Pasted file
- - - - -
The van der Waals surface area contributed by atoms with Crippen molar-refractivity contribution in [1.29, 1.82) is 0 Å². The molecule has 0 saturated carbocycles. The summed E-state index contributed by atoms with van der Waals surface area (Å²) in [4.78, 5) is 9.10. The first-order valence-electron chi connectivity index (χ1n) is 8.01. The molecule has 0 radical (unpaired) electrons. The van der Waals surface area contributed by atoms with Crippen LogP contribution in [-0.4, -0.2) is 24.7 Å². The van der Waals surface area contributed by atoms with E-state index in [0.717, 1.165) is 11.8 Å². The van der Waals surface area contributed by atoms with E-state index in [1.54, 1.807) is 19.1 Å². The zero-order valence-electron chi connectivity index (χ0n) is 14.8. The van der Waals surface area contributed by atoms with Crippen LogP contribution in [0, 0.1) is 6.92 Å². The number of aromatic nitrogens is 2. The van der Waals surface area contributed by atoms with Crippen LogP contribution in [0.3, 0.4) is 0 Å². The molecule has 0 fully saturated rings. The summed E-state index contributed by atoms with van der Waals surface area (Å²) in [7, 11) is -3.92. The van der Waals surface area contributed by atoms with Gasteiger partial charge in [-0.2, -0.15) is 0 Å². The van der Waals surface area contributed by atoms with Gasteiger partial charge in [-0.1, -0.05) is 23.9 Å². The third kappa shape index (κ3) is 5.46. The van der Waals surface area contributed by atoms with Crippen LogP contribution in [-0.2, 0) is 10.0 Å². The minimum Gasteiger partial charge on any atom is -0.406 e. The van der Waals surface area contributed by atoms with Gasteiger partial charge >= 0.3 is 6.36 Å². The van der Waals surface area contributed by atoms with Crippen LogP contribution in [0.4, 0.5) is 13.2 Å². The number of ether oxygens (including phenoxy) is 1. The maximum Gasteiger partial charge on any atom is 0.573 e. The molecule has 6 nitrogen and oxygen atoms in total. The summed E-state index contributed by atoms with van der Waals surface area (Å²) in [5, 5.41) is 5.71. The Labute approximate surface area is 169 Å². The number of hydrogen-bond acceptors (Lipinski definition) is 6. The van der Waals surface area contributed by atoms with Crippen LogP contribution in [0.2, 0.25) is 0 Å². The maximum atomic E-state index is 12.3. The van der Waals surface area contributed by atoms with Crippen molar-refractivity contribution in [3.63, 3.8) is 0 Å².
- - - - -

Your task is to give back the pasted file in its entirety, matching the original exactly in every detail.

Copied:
The van der Waals surface area contributed by atoms with Crippen molar-refractivity contribution in [1.29, 1.82) is 0 Å². The molecule has 0 saturated carbocycles. The summed E-state index contributed by atoms with van der Waals surface area (Å²) in [4.78, 5) is 9.10. The first-order valence-electron chi connectivity index (χ1n) is 8.01. The molecule has 0 radical (unpaired) electrons. The van der Waals surface area contributed by atoms with Crippen LogP contribution in [-0.4, -0.2) is 24.7 Å². The van der Waals surface area contributed by atoms with E-state index in [0.717, 1.165) is 11.8 Å². The van der Waals surface area contributed by atoms with E-state index in [1.54, 1.807) is 19.1 Å². The zero-order valence-electron chi connectivity index (χ0n) is 14.8. The van der Waals surface area contributed by atoms with Crippen LogP contribution in [0, 0.1) is 6.92 Å². The number of aromatic nitrogens is 2. The van der Waals surface area contributed by atoms with Crippen LogP contribution in [0.3, 0.4) is 0 Å². The molecule has 0 fully saturated rings. The summed E-state index contributed by atoms with van der Waals surface area (Å²) in [7, 11) is -3.92. The van der Waals surface area contributed by atoms with Gasteiger partial charge in [-0.2, -0.15) is 0 Å². The van der Waals surface area contributed by atoms with Gasteiger partial charge in [-0.1, -0.05) is 23.9 Å². The third kappa shape index (κ3) is 5.46. The van der Waals surface area contributed by atoms with Crippen LogP contribution in [-0.2, 0) is 10.0 Å². The minimum Gasteiger partial charge on any atom is -0.406 e. The van der Waals surface area contributed by atoms with Gasteiger partial charge >= 0.3 is 6.36 Å². The van der Waals surface area contributed by atoms with Crippen LogP contribution in [0.4, 0.5) is 13.2 Å². The number of ether oxygens (including phenoxy) is 1. The maximum Gasteiger partial charge on any atom is 0.573 e. The molecule has 6 nitrogen and oxygen atoms in total. The summed E-state index contributed by atoms with van der Waals surface area (Å²) in [5, 5.41) is 5.71. The Labute approximate surface area is 169 Å². The number of hydrogen-bond acceptors (Lipinski definition) is 6. The van der Waals surface area contributed by atoms with Crippen LogP contribution in [0.2, 0.25) is 0 Å². The maximum atomic E-state index is 12.3. The van der Waals surface area contributed by atoms with Crippen molar-refractivity contribution in [3.63, 3.8) is 0 Å².